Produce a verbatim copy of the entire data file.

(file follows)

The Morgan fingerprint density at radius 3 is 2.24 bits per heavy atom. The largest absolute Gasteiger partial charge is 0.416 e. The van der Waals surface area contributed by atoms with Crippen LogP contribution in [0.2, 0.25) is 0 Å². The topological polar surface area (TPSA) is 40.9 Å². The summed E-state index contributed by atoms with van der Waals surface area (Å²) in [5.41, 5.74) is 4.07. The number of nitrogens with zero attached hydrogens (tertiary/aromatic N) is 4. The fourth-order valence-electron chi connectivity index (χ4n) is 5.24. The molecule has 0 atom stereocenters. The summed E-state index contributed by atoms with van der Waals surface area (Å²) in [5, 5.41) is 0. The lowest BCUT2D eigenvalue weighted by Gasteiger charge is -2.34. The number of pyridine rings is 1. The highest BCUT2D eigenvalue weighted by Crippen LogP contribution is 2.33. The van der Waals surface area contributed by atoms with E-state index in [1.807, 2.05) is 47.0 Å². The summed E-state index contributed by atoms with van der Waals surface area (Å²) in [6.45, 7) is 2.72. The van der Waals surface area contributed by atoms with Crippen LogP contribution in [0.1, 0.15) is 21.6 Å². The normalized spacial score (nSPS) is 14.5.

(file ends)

The Morgan fingerprint density at radius 3 is 2.24 bits per heavy atom. The largest absolute Gasteiger partial charge is 0.416 e. The van der Waals surface area contributed by atoms with Crippen LogP contribution in [0.2, 0.25) is 0 Å². The topological polar surface area (TPSA) is 40.9 Å². The summed E-state index contributed by atoms with van der Waals surface area (Å²) in [5.41, 5.74) is 4.07. The number of nitrogens with zero attached hydrogens (tertiary/aromatic N) is 4. The fourth-order valence-electron chi connectivity index (χ4n) is 5.24. The molecule has 0 atom stereocenters. The summed E-state index contributed by atoms with van der Waals surface area (Å²) in [5, 5.41) is 0. The lowest BCUT2D eigenvalue weighted by Gasteiger charge is -2.34. The number of pyridine rings is 1. The highest BCUT2D eigenvalue weighted by Crippen LogP contribution is 2.33. The van der Waals surface area contributed by atoms with E-state index in [1.807, 2.05) is 47.0 Å². The summed E-state index contributed by atoms with van der Waals surface area (Å²) in [6.45, 7) is 2.72. The van der Waals surface area contributed by atoms with Crippen LogP contribution in [0.1, 0.15) is 21.6 Å². The normalized spacial score (nSPS) is 14.5.